This American life
Author Richard Ford meets Geordie Williamson
AFTER days of thwarted communication, during which the author and his interviewer have been foiled by technology or time zones, it is a shock to finally track down Richard Ford. The courtly Mississippi-born writer, the most quintessentially American of his major contemporaries, is sipping roomservice coffee in a grand Stockholm hotel. When I wonder at the incongruity of his presence in the heart of Scandinavia, Ford chuckles down the line. It turns out his previous novel, Canada, a taut crime drama published last year, has become a big hit in Sweden.
“For reasons no one understands,” he explains, “it has become a kind of everybodyreads-it-on-the-train bestseller, and now it’s out in paperback and it’s No 2 on the bestseller list. Nothing like this ever has happened to me in the United States. It’s like a Woody Allen movie.”
While it may be true that Ford has never sold by the stack at home, he has been accorded the kind of critical esteem that only the best writers of a generation inspire. That said, overnight success of either kind has come slowly to Ford. Full admittance to the first rank of American fiction came with 1987’s Rock Springs, a collection of short fiction published more than a decade after the appearance of the author’s debut novel, A Piece of My Heart.
The language of those breakthrough stories in Rock Springs, written across many years, form a core sample of Ford’s development. They owed something to the cool metafictional experiments of William Gass and Donald Barthelme in the 1960s and 70s. Yet they took as their subject matter the same down-home American reality that shaped more recent work by Raymond Carver and Tobias Wolff (or “Ray” and “Toby” if, like Ford, you’re on terms of easy intimacy with the giants of what came to be known as dirty realism). The stories dealt with small-town lives, blighted by circumstance, in a register of uncommon balance and grace.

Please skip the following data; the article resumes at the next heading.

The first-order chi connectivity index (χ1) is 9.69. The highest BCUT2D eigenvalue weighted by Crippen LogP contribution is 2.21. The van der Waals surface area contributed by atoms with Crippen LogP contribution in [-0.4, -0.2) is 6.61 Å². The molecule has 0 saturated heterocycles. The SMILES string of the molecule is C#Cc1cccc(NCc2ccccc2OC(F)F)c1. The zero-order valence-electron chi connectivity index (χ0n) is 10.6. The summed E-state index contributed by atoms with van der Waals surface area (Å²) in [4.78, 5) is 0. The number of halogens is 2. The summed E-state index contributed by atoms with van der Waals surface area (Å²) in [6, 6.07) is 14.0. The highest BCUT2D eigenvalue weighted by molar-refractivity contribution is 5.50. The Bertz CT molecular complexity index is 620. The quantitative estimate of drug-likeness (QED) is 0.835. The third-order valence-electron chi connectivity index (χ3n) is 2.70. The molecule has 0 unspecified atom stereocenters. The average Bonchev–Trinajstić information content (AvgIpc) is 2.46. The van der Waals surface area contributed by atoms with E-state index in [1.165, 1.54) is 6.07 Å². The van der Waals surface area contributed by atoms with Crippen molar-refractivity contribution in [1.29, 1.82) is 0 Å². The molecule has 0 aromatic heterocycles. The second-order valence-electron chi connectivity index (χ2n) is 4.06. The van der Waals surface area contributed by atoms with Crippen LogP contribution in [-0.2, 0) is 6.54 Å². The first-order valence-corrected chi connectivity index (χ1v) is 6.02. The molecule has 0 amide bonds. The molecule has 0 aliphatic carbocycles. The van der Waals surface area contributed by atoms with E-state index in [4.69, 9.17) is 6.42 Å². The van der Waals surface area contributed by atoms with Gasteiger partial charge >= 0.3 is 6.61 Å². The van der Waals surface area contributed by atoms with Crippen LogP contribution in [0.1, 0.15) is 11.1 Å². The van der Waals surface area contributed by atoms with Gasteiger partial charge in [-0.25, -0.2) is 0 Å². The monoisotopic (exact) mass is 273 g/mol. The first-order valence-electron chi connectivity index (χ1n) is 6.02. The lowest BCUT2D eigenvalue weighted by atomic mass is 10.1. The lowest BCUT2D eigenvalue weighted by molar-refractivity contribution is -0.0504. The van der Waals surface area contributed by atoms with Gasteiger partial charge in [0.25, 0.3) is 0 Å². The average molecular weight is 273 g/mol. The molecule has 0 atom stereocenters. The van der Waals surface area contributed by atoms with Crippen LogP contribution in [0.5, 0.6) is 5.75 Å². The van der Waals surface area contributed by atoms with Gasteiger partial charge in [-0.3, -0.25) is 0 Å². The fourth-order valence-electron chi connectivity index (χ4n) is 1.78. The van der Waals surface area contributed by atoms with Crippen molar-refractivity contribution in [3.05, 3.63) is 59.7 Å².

Rock Springs, however, was published on the strength of the work that preceded it. Ford’s third novel, 1986’s The Sportswriter, established a name for the author after years of relative invisibility and poor sales — a period so disenchanting for Ford that he quit fiction to write sports journalism. When the magazine he worked for folded, Ford returned to his desk and lent his new fictional protagonist the same job. He cast The Sportswriter’s protagonist as a baby boomer transcendentalist, dreamily auditing the national temper as he cruised the streets of New Jersey, a copy of Emerson’s SelfReliance in his glove-box. Frank Bascombe has since become a signal figure in postwar American literature: a character as memorable in his way as John Updike’s “Rabbit” Angstrom.